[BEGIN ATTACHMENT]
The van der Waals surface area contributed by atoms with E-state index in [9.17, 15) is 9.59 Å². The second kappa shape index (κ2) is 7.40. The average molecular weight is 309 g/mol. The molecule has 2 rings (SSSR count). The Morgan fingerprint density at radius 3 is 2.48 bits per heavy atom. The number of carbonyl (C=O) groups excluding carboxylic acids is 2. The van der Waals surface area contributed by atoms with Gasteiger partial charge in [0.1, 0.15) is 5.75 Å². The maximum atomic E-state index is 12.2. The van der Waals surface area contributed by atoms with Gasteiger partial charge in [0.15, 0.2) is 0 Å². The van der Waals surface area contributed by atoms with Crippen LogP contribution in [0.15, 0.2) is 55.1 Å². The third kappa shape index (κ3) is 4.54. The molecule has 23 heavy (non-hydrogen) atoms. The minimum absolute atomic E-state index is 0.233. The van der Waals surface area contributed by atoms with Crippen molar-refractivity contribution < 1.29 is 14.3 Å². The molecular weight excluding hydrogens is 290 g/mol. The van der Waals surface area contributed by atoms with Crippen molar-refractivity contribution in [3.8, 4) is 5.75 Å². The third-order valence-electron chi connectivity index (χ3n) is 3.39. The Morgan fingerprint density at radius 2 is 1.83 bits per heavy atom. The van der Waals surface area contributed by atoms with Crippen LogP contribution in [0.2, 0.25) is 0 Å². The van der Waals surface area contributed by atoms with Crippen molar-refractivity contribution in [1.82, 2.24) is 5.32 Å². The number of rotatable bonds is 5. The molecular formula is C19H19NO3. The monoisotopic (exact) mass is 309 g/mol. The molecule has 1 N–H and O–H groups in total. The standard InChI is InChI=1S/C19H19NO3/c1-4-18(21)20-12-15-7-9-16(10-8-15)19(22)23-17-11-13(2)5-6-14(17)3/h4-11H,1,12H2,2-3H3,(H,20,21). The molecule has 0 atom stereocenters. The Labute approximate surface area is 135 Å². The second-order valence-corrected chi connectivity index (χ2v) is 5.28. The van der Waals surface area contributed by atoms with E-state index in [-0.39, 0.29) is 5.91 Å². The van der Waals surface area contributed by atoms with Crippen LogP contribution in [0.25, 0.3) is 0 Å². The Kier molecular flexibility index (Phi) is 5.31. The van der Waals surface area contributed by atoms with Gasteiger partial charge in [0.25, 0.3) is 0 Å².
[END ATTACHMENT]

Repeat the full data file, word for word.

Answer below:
The van der Waals surface area contributed by atoms with E-state index in [9.17, 15) is 9.59 Å². The second kappa shape index (κ2) is 7.40. The average molecular weight is 309 g/mol. The molecule has 2 rings (SSSR count). The Morgan fingerprint density at radius 3 is 2.48 bits per heavy atom. The number of carbonyl (C=O) groups excluding carboxylic acids is 2. The van der Waals surface area contributed by atoms with Gasteiger partial charge in [0.1, 0.15) is 5.75 Å². The maximum atomic E-state index is 12.2. The van der Waals surface area contributed by atoms with Gasteiger partial charge in [0.15, 0.2) is 0 Å². The van der Waals surface area contributed by atoms with Crippen LogP contribution in [0.15, 0.2) is 55.1 Å². The third kappa shape index (κ3) is 4.54. The molecule has 23 heavy (non-hydrogen) atoms. The minimum absolute atomic E-state index is 0.233. The van der Waals surface area contributed by atoms with Crippen molar-refractivity contribution < 1.29 is 14.3 Å². The molecular weight excluding hydrogens is 290 g/mol. The van der Waals surface area contributed by atoms with Crippen molar-refractivity contribution in [3.8, 4) is 5.75 Å². The third-order valence-electron chi connectivity index (χ3n) is 3.39. The Morgan fingerprint density at radius 2 is 1.83 bits per heavy atom. The van der Waals surface area contributed by atoms with Crippen LogP contribution in [0.2, 0.25) is 0 Å². The van der Waals surface area contributed by atoms with Crippen molar-refractivity contribution in [1.82, 2.24) is 5.32 Å². The number of rotatable bonds is 5. The molecular formula is C19H19NO3. The monoisotopic (exact) mass is 309 g/mol. The molecule has 1 N–H and O–H groups in total. The standard InChI is InChI=1S/C19H19NO3/c1-4-18(21)20-12-15-7-9-16(10-8-15)19(22)23-17-11-13(2)5-6-14(17)3/h4-11H,1,12H2,2-3H3,(H,20,21). The molecule has 0 atom stereocenters. The Labute approximate surface area is 135 Å². The second-order valence-corrected chi connectivity index (χ2v) is 5.28. The van der Waals surface area contributed by atoms with E-state index in [-0.39, 0.29) is 5.91 Å². The van der Waals surface area contributed by atoms with Crippen LogP contribution in [0.25, 0.3) is 0 Å². The Kier molecular flexibility index (Phi) is 5.31. The van der Waals surface area contributed by atoms with Gasteiger partial charge in [0.25, 0.3) is 0 Å².